We also see, as mentioned earlier, how Isabelle forgives Tom, and thereby allows them to live a better marriage into old age. However, we must also note that Tom has forgiven Isabelle: for originally insisting they keep the baby and hide the body of Hannah’s husband, for refusing to admit the truth, and for finally revealing the truth even when it meant her conviction and imprisonment. We see here how Tom’s love led him to forgive her all these times, every time.

And that’s exactly it: only love makes it possible to forgive, and if not your own limited love, then for God’s infinite love.

—–BONUS) Two mothers fighting to keep/regain a child… sure reminds me of the case King Solomon once heard (1 Kings 3:16-28). Yet, in “The Light Between Oceans,” we see both women willing to part with the girl when they realized she was better off with the other. How beautiful a twist to put on the renowned Biblical story.

—–Note: I also appreciated the sound baptism and Christian marriage being celebrated, and the chastity portrayed in the couple’s relationship. But religiously, what caught me most was the solemn chanting of prayer in the score when Tom first encountered his daughter’s true mother, and the truth staring him down and demanding him make things right. In the background, a minister’s words about sin, and our mission to oppose it and refuse it, also adds to the theme of the story: A lasting love and family must be built on truth.

Zombie Theology

IAmLegend.jpgThe film “I Am Legend” is a far too underrated zombie story. It is well acted, well written, well scored and well played over all. Though a few years old now, it is still a fine viewing film, especially for the Advent and Christmas seasons (yep! you heard right, and they did indeed release the film during Advent 2007, after all). Let me show you why zombies and theology mix well here.




—SPOILER ALERT—


—–1) Tree of Knowledge of Good and Evil, and the Krippin Virus: both are good, and made with good intentions. The Tree that God made is by default good because He does not create anything less than good, because He is Goodness itself. The only bad was when Adam and Eve disobeyed God and doubted His goodness and love. They believed the lie and tried to usurp God. the consequences of this Original Sin are death, hatred, and evil in man. In the movie “I Am Legend,” the Krippin Virus is also made for good, but its consequences are too devastating to man.

IAmLegend3.jpg—–2) Season of Advent: the movie shows us that the beginning of the Krippin Virus (K.V.) outbreak was during the season leading up to Christmas time. Decorations are everywhere, and the decorations stayed up because the world fell apart waiting for a cure, a savior (magazine cover). We see that the effects of the virus are horrific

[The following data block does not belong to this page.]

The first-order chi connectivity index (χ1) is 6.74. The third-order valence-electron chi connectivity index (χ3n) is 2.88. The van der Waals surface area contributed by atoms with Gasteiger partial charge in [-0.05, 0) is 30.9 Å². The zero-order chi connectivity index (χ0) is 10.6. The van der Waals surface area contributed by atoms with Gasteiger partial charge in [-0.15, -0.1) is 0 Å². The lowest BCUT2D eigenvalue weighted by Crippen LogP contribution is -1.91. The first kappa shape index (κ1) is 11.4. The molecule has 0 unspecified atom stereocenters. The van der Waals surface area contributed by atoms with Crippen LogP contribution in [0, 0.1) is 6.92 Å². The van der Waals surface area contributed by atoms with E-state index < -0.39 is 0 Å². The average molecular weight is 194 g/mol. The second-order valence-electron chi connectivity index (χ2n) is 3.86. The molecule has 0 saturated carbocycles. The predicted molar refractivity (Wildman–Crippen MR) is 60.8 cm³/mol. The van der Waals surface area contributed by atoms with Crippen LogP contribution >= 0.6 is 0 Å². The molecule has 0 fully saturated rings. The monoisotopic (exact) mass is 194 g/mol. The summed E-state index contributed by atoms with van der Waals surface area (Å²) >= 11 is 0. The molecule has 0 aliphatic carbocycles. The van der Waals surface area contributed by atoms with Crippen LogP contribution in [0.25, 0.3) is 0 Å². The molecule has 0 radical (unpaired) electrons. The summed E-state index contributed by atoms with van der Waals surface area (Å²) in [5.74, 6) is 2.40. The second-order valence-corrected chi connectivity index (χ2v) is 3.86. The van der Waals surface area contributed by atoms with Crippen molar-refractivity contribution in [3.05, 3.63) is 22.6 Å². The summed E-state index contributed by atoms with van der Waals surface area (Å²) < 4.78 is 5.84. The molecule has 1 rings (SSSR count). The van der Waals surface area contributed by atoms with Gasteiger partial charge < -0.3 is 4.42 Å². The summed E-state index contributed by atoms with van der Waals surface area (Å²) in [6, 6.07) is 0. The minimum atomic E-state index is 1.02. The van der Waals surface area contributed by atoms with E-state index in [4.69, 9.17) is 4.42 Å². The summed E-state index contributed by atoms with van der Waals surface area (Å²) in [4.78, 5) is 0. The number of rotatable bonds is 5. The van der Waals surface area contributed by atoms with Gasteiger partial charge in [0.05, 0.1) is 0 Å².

and ravaging, affecting soon all of mankind. This is an allegory for Original Sin and its consequences for all of us. The world is weary in fighting the illness of sin, with no hope of Heaven. At the same time, there are signs that God still loves us (throughout the movie). A motif representing this is the butterfly: a transformation from illness to health, from sinner to saint (i.e., same creature, different existence). So there is indeed hope, if we know how to read God’s signs, which increasingly become less and less random and more intentional. Advent is a time of waiting and preparation for Christians, and waiting for three things: a) Christmas as a memorial of Jesus’ birth, b) the coming of Jesus into our lives and hearts, c) the future Second-Coming of Jesus to judge the world in glory. And so we see int he film a perpetual advent, waiting for a cure, for salvation.

—–3) We are the infected in the film, sinners infected with concupiscence and death. Instead of destroying us in our evil (our illness), Jesus comes to redeem us. In the film, Neville does the same and seeks to cure us of our ills. Jesus is immune to our sins. Neville is immune to the virus. And Neville does not seek to wipe out all who have K.V., but rather hopes to help them, to save them.

—–4) In order to help us though, Jesus was born of a woman, Mary, who is a woman of great faith. Neville, in order to help us, also needs to be cared for by a woman of great faith. Please see points #9 and #11 for more about this.

—–5) As sin is atoned for by the shedding of blood (think of the Israelite animal sacrifices), Neville also sheds blood in order to cure us (i.e., he sacrifices himself for us, and the immunity to K.V. is in his blood). Jesus, of course is the true sacrifice who died to redeem all of us; it is Christ’s precious blood that saves us.IAmLegend2.jpg

—–6) Fisherman: Dr. Neville is shown to be a fisherman a few times in the film, either when he says “Like fishing in the dark, son” or when he is actually fishing. Now, the fisherman is a metaphor Jesus used also in the Gospels, not to mention that most of His apostles were actual fishermen (Peter and Andrew, James and John).

—–7) There is also the display of prayer in the film: Neville’s wife praying with Robert and their daughter before the family separates. We see here that the family is Christian and prayerful, devout enough to pause during an intense evacuation to petition Christ. They know who is the Lord and who is in charge (even though Neville later loses his faith).